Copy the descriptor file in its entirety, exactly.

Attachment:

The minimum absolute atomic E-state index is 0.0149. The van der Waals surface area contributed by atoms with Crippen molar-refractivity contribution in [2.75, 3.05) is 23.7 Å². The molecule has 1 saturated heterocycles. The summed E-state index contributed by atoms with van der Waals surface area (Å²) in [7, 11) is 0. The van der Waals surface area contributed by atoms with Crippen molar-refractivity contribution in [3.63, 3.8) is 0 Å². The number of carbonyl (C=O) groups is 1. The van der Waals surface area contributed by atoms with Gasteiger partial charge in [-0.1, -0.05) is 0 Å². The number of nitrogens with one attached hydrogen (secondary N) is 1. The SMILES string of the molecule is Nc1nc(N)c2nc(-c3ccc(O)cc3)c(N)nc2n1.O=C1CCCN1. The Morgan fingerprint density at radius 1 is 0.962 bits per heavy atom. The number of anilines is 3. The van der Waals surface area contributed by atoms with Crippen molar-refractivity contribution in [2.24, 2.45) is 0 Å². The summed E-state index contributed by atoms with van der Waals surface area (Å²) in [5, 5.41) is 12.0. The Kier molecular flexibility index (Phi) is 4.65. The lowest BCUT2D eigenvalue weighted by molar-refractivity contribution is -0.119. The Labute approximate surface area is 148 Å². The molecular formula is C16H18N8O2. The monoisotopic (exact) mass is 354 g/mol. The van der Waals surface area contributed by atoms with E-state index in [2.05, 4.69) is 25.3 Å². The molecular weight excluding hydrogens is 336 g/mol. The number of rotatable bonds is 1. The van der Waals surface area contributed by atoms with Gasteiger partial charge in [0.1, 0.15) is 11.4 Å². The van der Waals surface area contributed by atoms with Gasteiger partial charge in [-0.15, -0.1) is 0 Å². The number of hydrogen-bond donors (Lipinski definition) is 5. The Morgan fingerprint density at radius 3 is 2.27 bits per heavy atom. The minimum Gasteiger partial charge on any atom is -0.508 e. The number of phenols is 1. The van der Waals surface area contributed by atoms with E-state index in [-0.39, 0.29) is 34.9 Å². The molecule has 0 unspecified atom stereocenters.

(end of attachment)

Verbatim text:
The minimum absolute atomic E-state index is 0.0149. The van der Waals surface area contributed by atoms with Crippen molar-refractivity contribution in [2.75, 3.05) is 23.7 Å². The molecule has 1 saturated heterocycles. The summed E-state index contributed by atoms with van der Waals surface area (Å²) in [7, 11) is 0. The van der Waals surface area contributed by atoms with Crippen molar-refractivity contribution in [3.63, 3.8) is 0 Å². The number of carbonyl (C=O) groups is 1. The van der Waals surface area contributed by atoms with Gasteiger partial charge in [-0.1, -0.05) is 0 Å². The number of nitrogens with one attached hydrogen (secondary N) is 1. The SMILES string of the molecule is Nc1nc(N)c2nc(-c3ccc(O)cc3)c(N)nc2n1.O=C1CCCN1. The Morgan fingerprint density at radius 1 is 0.962 bits per heavy atom. The number of anilines is 3. The van der Waals surface area contributed by atoms with Crippen molar-refractivity contribution in [2.24, 2.45) is 0 Å². The summed E-state index contributed by atoms with van der Waals surface area (Å²) in [5, 5.41) is 12.0. The Kier molecular flexibility index (Phi) is 4.65. The lowest BCUT2D eigenvalue weighted by molar-refractivity contribution is -0.119. The Labute approximate surface area is 148 Å². The molecular formula is C16H18N8O2. The monoisotopic (exact) mass is 354 g/mol. The van der Waals surface area contributed by atoms with E-state index in [2.05, 4.69) is 25.3 Å². The molecular weight excluding hydrogens is 336 g/mol. The number of rotatable bonds is 1. The van der Waals surface area contributed by atoms with Gasteiger partial charge in [0.1, 0.15) is 11.4 Å². The van der Waals surface area contributed by atoms with Gasteiger partial charge in [-0.15, -0.1) is 0 Å². The number of hydrogen-bond donors (Lipinski definition) is 5. The Morgan fingerprint density at radius 3 is 2.27 bits per heavy atom. The minimum Gasteiger partial charge on any atom is -0.508 e. The number of phenols is 1. The van der Waals surface area contributed by atoms with E-state index in [-0.39, 0.29) is 34.9 Å². The molecule has 0 unspecified atom stereocenters.